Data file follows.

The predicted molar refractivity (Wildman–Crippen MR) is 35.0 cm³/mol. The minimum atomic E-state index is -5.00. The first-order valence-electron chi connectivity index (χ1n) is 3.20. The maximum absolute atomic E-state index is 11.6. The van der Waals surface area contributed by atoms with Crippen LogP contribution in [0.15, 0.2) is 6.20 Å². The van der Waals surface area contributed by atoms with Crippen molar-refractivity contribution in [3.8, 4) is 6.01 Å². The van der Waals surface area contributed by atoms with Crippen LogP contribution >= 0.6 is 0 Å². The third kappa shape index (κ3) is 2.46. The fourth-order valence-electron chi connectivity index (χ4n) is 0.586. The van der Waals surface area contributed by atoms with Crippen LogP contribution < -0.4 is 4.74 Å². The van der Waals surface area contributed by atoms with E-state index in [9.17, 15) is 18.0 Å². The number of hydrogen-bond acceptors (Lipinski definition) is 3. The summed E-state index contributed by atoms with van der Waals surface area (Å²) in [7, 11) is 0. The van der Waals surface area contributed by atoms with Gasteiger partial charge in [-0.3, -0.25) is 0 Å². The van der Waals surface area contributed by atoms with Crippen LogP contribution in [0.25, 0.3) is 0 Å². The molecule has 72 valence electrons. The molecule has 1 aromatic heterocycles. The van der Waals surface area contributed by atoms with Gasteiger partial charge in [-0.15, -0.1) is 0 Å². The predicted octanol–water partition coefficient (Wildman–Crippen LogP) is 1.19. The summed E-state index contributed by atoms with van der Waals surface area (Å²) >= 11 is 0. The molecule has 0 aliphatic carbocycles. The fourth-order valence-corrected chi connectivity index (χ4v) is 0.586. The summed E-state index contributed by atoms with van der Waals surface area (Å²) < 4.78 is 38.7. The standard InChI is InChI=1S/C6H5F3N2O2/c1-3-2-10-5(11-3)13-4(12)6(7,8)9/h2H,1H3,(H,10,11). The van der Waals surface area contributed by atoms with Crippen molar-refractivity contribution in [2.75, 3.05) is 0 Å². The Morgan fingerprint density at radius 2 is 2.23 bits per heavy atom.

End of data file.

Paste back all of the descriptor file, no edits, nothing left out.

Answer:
The predicted molar refractivity (Wildman–Crippen MR) is 35.0 cm³/mol. The minimum atomic E-state index is -5.00. The first-order valence-electron chi connectivity index (χ1n) is 3.20. The maximum absolute atomic E-state index is 11.6. The van der Waals surface area contributed by atoms with Crippen LogP contribution in [0.15, 0.2) is 6.20 Å². The van der Waals surface area contributed by atoms with Crippen molar-refractivity contribution in [3.8, 4) is 6.01 Å². The van der Waals surface area contributed by atoms with Crippen LogP contribution >= 0.6 is 0 Å². The third kappa shape index (κ3) is 2.46. The fourth-order valence-electron chi connectivity index (χ4n) is 0.586. The van der Waals surface area contributed by atoms with Crippen LogP contribution < -0.4 is 4.74 Å². The van der Waals surface area contributed by atoms with E-state index in [9.17, 15) is 18.0 Å². The number of hydrogen-bond acceptors (Lipinski definition) is 3. The summed E-state index contributed by atoms with van der Waals surface area (Å²) in [7, 11) is 0. The van der Waals surface area contributed by atoms with Gasteiger partial charge in [-0.3, -0.25) is 0 Å². The van der Waals surface area contributed by atoms with Crippen LogP contribution in [0.25, 0.3) is 0 Å². The molecule has 72 valence electrons. The molecule has 1 aromatic heterocycles. The van der Waals surface area contributed by atoms with Gasteiger partial charge in [-0.15, -0.1) is 0 Å². The predicted octanol–water partition coefficient (Wildman–Crippen LogP) is 1.19. The summed E-state index contributed by atoms with van der Waals surface area (Å²) >= 11 is 0. The molecule has 0 aliphatic carbocycles. The fourth-order valence-corrected chi connectivity index (χ4v) is 0.586. The summed E-state index contributed by atoms with van der Waals surface area (Å²) < 4.78 is 38.7. The standard InChI is InChI=1S/C6H5F3N2O2/c1-3-2-10-5(11-3)13-4(12)6(7,8)9/h2H,1H3,(H,10,11). The van der Waals surface area contributed by atoms with Crippen molar-refractivity contribution in [2.75, 3.05) is 0 Å². The Morgan fingerprint density at radius 2 is 2.23 bits per heavy atom.